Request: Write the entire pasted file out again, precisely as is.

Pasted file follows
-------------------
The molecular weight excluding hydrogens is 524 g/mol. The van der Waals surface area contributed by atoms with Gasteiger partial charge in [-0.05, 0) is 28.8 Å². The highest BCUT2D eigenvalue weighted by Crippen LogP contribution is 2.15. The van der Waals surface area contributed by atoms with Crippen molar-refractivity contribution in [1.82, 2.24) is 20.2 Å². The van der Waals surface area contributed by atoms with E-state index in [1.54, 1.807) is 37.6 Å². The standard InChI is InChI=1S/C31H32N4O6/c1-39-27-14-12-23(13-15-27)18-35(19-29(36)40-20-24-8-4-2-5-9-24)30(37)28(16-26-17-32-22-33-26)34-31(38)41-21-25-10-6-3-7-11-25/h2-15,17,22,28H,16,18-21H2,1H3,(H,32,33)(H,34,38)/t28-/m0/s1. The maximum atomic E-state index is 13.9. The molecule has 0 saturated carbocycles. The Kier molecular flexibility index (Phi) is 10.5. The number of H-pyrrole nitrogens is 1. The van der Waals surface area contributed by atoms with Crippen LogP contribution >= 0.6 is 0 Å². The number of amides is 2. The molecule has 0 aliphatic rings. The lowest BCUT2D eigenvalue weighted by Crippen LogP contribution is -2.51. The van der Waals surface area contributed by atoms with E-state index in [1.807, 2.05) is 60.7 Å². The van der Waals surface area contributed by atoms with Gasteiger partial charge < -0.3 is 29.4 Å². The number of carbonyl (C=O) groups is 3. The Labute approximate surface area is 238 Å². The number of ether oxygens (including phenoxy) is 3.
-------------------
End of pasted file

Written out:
The molecular weight excluding hydrogens is 524 g/mol. The van der Waals surface area contributed by atoms with Gasteiger partial charge in [-0.05, 0) is 28.8 Å². The highest BCUT2D eigenvalue weighted by Crippen LogP contribution is 2.15. The van der Waals surface area contributed by atoms with Crippen molar-refractivity contribution in [1.82, 2.24) is 20.2 Å². The van der Waals surface area contributed by atoms with E-state index in [1.54, 1.807) is 37.6 Å². The standard InChI is InChI=1S/C31H32N4O6/c1-39-27-14-12-23(13-15-27)18-35(19-29(36)40-20-24-8-4-2-5-9-24)30(37)28(16-26-17-32-22-33-26)34-31(38)41-21-25-10-6-3-7-11-25/h2-15,17,22,28H,16,18-21H2,1H3,(H,32,33)(H,34,38)/t28-/m0/s1. The maximum atomic E-state index is 13.9. The molecule has 0 saturated carbocycles. The Kier molecular flexibility index (Phi) is 10.5. The number of H-pyrrole nitrogens is 1. The van der Waals surface area contributed by atoms with Crippen LogP contribution >= 0.6 is 0 Å². The number of amides is 2. The molecule has 0 aliphatic rings. The lowest BCUT2D eigenvalue weighted by Crippen LogP contribution is -2.51. The van der Waals surface area contributed by atoms with E-state index in [1.807, 2.05) is 60.7 Å². The van der Waals surface area contributed by atoms with Gasteiger partial charge < -0.3 is 29.4 Å². The number of carbonyl (C=O) groups is 3. The Labute approximate surface area is 238 Å². The number of ether oxygens (including phenoxy) is 3.